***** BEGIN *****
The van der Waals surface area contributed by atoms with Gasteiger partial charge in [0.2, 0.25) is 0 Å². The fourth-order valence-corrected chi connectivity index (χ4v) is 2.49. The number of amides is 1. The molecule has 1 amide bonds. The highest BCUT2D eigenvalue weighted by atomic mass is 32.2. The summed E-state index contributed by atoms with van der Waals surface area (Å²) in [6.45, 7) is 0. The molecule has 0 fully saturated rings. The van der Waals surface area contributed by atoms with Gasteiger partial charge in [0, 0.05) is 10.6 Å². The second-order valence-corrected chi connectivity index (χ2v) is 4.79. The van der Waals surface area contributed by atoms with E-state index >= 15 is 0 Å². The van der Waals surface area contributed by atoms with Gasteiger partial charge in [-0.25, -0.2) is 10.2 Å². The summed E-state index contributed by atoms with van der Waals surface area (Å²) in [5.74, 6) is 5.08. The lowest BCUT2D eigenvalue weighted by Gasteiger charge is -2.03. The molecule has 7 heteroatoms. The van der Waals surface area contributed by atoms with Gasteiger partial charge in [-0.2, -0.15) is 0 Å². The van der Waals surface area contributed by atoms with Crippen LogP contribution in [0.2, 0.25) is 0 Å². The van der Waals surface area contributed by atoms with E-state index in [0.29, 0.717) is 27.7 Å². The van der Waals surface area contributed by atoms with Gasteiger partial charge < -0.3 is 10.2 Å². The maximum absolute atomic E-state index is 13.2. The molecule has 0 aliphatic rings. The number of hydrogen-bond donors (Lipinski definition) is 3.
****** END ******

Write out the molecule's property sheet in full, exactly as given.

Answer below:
The van der Waals surface area contributed by atoms with Gasteiger partial charge in [0.2, 0.25) is 0 Å². The fourth-order valence-corrected chi connectivity index (χ4v) is 2.49. The number of amides is 1. The molecule has 1 amide bonds. The highest BCUT2D eigenvalue weighted by atomic mass is 32.2. The summed E-state index contributed by atoms with van der Waals surface area (Å²) in [6.45, 7) is 0. The molecule has 0 fully saturated rings. The van der Waals surface area contributed by atoms with Gasteiger partial charge in [0, 0.05) is 10.6 Å². The second-order valence-corrected chi connectivity index (χ2v) is 4.79. The van der Waals surface area contributed by atoms with E-state index >= 15 is 0 Å². The van der Waals surface area contributed by atoms with Gasteiger partial charge in [-0.25, -0.2) is 10.2 Å². The summed E-state index contributed by atoms with van der Waals surface area (Å²) in [5.74, 6) is 5.08. The lowest BCUT2D eigenvalue weighted by Gasteiger charge is -2.03. The molecule has 7 heteroatoms. The van der Waals surface area contributed by atoms with Gasteiger partial charge in [-0.2, -0.15) is 0 Å². The van der Waals surface area contributed by atoms with Crippen LogP contribution in [0.2, 0.25) is 0 Å². The van der Waals surface area contributed by atoms with E-state index in [0.29, 0.717) is 27.7 Å². The van der Waals surface area contributed by atoms with Gasteiger partial charge < -0.3 is 10.2 Å². The maximum absolute atomic E-state index is 13.2. The molecule has 0 aliphatic rings. The number of hydrogen-bond donors (Lipinski definition) is 3.